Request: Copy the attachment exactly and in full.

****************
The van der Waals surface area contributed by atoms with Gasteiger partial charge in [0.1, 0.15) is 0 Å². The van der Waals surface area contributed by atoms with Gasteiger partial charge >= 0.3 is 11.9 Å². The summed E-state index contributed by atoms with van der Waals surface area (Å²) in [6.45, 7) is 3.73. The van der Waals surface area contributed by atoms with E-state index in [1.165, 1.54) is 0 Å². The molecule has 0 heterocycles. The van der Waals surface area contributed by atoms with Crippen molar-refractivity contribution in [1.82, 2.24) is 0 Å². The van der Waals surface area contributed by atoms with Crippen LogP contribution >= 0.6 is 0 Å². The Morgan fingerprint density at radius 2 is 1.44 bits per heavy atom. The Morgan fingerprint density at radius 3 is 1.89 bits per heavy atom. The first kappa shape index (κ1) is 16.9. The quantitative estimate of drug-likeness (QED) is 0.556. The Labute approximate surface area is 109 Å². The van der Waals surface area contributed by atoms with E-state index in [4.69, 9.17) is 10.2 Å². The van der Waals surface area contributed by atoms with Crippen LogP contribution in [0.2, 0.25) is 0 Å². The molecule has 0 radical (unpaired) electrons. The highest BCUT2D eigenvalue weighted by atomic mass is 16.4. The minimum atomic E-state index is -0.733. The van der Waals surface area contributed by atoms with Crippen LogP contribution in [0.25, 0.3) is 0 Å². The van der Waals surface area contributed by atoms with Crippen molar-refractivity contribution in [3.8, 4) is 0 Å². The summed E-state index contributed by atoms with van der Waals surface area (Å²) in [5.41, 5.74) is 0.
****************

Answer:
The van der Waals surface area contributed by atoms with Gasteiger partial charge in [0.1, 0.15) is 0 Å². The van der Waals surface area contributed by atoms with Gasteiger partial charge >= 0.3 is 11.9 Å². The summed E-state index contributed by atoms with van der Waals surface area (Å²) in [6.45, 7) is 3.73. The van der Waals surface area contributed by atoms with E-state index in [1.165, 1.54) is 0 Å². The molecule has 0 heterocycles. The van der Waals surface area contributed by atoms with Crippen molar-refractivity contribution in [1.82, 2.24) is 0 Å². The van der Waals surface area contributed by atoms with Crippen LogP contribution >= 0.6 is 0 Å². The Morgan fingerprint density at radius 2 is 1.44 bits per heavy atom. The Morgan fingerprint density at radius 3 is 1.89 bits per heavy atom. The first kappa shape index (κ1) is 16.9. The quantitative estimate of drug-likeness (QED) is 0.556. The Labute approximate surface area is 109 Å². The van der Waals surface area contributed by atoms with E-state index in [4.69, 9.17) is 10.2 Å². The van der Waals surface area contributed by atoms with Crippen LogP contribution in [0.2, 0.25) is 0 Å². The molecule has 0 radical (unpaired) electrons. The highest BCUT2D eigenvalue weighted by atomic mass is 16.4. The minimum atomic E-state index is -0.733. The van der Waals surface area contributed by atoms with Crippen LogP contribution in [0.25, 0.3) is 0 Å². The van der Waals surface area contributed by atoms with Crippen molar-refractivity contribution in [3.8, 4) is 0 Å². The summed E-state index contributed by atoms with van der Waals surface area (Å²) in [5.41, 5.74) is 0.